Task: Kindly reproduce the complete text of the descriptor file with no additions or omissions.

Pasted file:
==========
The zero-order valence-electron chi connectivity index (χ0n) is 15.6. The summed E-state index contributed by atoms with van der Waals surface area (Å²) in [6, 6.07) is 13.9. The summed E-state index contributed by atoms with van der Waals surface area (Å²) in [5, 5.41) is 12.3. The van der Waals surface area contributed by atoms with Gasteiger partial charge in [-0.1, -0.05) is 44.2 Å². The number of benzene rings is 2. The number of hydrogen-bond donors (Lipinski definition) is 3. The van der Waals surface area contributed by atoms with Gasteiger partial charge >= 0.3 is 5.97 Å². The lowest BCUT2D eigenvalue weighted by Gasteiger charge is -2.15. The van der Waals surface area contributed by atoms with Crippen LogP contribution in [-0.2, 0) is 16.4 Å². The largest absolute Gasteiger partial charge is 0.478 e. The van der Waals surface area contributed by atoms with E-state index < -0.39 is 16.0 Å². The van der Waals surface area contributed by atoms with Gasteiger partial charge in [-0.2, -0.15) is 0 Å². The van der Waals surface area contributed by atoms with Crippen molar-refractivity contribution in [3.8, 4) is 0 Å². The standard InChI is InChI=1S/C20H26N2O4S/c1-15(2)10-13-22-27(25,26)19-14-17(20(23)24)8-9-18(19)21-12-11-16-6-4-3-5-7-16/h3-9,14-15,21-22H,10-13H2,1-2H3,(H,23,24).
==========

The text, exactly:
The zero-order valence-electron chi connectivity index (χ0n) is 15.6. The summed E-state index contributed by atoms with van der Waals surface area (Å²) in [6, 6.07) is 13.9. The summed E-state index contributed by atoms with van der Waals surface area (Å²) in [5, 5.41) is 12.3. The van der Waals surface area contributed by atoms with Gasteiger partial charge in [-0.1, -0.05) is 44.2 Å². The number of benzene rings is 2. The number of hydrogen-bond donors (Lipinski definition) is 3. The van der Waals surface area contributed by atoms with Gasteiger partial charge >= 0.3 is 5.97 Å². The lowest BCUT2D eigenvalue weighted by Gasteiger charge is -2.15. The van der Waals surface area contributed by atoms with Crippen LogP contribution in [-0.2, 0) is 16.4 Å². The largest absolute Gasteiger partial charge is 0.478 e. The van der Waals surface area contributed by atoms with E-state index < -0.39 is 16.0 Å². The van der Waals surface area contributed by atoms with Gasteiger partial charge in [-0.2, -0.15) is 0 Å². The van der Waals surface area contributed by atoms with Crippen molar-refractivity contribution in [3.8, 4) is 0 Å². The standard InChI is InChI=1S/C20H26N2O4S/c1-15(2)10-13-22-27(25,26)19-14-17(20(23)24)8-9-18(19)21-12-11-16-6-4-3-5-7-16/h3-9,14-15,21-22H,10-13H2,1-2H3,(H,23,24).